The soundtrack to the 1990 Teenage Mutant Ninja Turtles soundtrack was synthy, funky and downright cool – when I was ten.
I remember going to Woolworths on a Saturday morning to get the Partners In Kryme single, despite an overwhelming urge to boycott the duo owing to their ignorance of the real leader of the group. This was quickly superseded by wonder at the single cover opening out into a fold-out poster, and the realisation that the B-side included not one, but two tracks from Splinter himself. Happy with my purchase and brandishing my pound (singles were 99p, but you got a POSTER!), I carefully chose one from the display pile (not the top one, obviously) and made my way to the counter then on to breakfast and chocolate cake with my dad.
It was a year earlier that I’d started to get heavily into the original Mirage comics, and the film taking its lead from those first twelve issues was very encouraging for a young mind (IDW have those collected in ‘Ultimate’ versions here, but this from 1990 with the A C Farley cover was my jam). The fact that we were getting actual Ninja Turtles and not the watered-down UK ‘Hero’ version was exciting enough, but I nearly exploded when a friend brought round a pirate VHS of the film complete with terrible sound and picture, but vitally including Mikey’s nunchaku scene that I was pretty sure the BBFC were going to delete. Kids around the corner were swinging proper nunchaku out of the back of martial arts mags around their heads, but you couldn’t get that action on the cartoon.
Partners In Kryme dominated the charts and I taped the video every day from The Power Station chart rundown, BSB’s (pre-Sky) music channel, just in case I could get a little bit more footage from the beginning and end than the day before. Would you believe it took the lyrics inside the album for me to figure out exactly what the robot voice on the chorus was saying?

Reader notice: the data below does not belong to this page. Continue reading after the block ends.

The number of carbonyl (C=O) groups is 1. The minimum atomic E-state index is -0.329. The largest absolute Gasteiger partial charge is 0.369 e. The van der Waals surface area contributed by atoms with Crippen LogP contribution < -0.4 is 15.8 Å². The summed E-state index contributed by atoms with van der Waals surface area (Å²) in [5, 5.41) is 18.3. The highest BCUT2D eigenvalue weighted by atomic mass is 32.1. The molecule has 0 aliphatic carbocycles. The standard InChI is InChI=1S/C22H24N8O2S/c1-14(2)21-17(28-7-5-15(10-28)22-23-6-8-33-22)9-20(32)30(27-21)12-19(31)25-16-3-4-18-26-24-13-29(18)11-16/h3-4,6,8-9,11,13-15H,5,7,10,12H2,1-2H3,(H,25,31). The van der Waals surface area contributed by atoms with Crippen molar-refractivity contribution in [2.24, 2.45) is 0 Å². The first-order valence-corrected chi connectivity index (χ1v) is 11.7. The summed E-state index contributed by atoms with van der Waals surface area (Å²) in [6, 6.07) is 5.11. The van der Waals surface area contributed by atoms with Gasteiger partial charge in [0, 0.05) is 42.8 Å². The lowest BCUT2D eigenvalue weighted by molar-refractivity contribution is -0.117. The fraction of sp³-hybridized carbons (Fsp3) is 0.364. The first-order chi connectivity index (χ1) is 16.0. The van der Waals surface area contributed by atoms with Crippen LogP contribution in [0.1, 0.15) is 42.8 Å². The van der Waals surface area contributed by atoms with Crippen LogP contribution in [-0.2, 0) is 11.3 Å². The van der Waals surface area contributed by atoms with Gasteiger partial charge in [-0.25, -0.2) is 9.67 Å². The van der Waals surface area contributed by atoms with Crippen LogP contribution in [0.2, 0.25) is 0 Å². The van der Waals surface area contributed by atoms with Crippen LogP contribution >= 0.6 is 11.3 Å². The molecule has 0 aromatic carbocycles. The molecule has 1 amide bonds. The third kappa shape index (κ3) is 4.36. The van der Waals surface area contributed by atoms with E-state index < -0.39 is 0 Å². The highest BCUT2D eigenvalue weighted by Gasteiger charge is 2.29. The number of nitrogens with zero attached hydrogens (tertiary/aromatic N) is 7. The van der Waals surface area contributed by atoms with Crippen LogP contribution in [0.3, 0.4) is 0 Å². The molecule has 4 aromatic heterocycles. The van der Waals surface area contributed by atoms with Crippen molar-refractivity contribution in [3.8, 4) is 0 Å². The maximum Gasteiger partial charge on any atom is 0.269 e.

With no friends, and no phone.
The second single was, of course, Hi Tek 3 featuring Ya Kid K – Spin That Wheel (Turtles Get Real), in which the Foot Clan burst into a cinema and slapped around popcorn while YKK rapped at the front.
It was around this time that the album came out.
The only CD I owned at this time was Danny Elfman’s score to Batman (for £14.99!), and not yet being convinced about the financial viability of this format I bought the TMNT album on cassette for on-the-go listening.
This was the track listing, and you can skip through tracks on the video below.
01 – M.C. Hammer – This Is What We Do – 00:00
02 – Hi Tek 3 – Spin That Wheel- 04:56
03 – Riff – Family – 08:48
04 – Spunkadelic – 9.95 – 13:43
05 – Partners In Kryme – Turtle Power – 17:44
06 – Johnny Kemp – Let The Walls Come Down – 22:06
07 – St Paul – Every Heart Needs A Home – 26:13
08 – John Du Prez – Shredder’s Suite – 31:19
09 – John Du Prez – Splinter’s Tale I & Splinter’s Tale II – 35:45
10 – Orchestra On The Half Shell – Turtle Rhapsody – 41:13
Hammer’s opener was a storming call to arms, used (I think?) in the warehouse scene showing the kids packing boxes while Toshishiro Obata’s Tetsu grunted over them before killing/not killing one of them.
There are a couple of 80s-into-90s RnB stompers on this album, and Family was one of them. Who knows why Spunkadelic didn’t make it big with that name, but 9.95 was my favourite track on the album and got rewind after rewind (literally, being a tape). Dan Hartman, who co-wrote the track, was behind the O.G. Relight My Fire and Ride On Time.
Let The Walls Come Down was one of the weaker tracks (stop laughing) but had a nice sentiment, and led into the similarly schmaltzy Every Heart. These two got fast forwarded every time.
Things got orchestral with Shredder’s version of the Imperial March, Shredder’s Suite – a doom laden, badass score for a major threat from composer John Du Prez. In this film, Saki was actually a character with motive rather than a shoehorned-in robot (hello, 2014 movie). Pure narrative bliss was entered into with the joyful Splinter’s Tale I and more serene part II, with Kevin Clash emoting as only a giant rat could.
Turtle Rhapsody essentially spoils the whole album so it’s best to ignore that one (‘Awesome!’).
I’m not sure where my original copy of the cassette went, but a couple of years back my good friend DJ A-UP bought me the vinyl picture disc of the album so I can relive 9.95 whenever I want. And Shredder’s Suite… the rest of the album, not so much.
As far as I’m concerned, the most recent movie can’t even compare in terms of soundtrack. Do one, Juicy J, Wiz Khalifa and Ty Dolla $ign.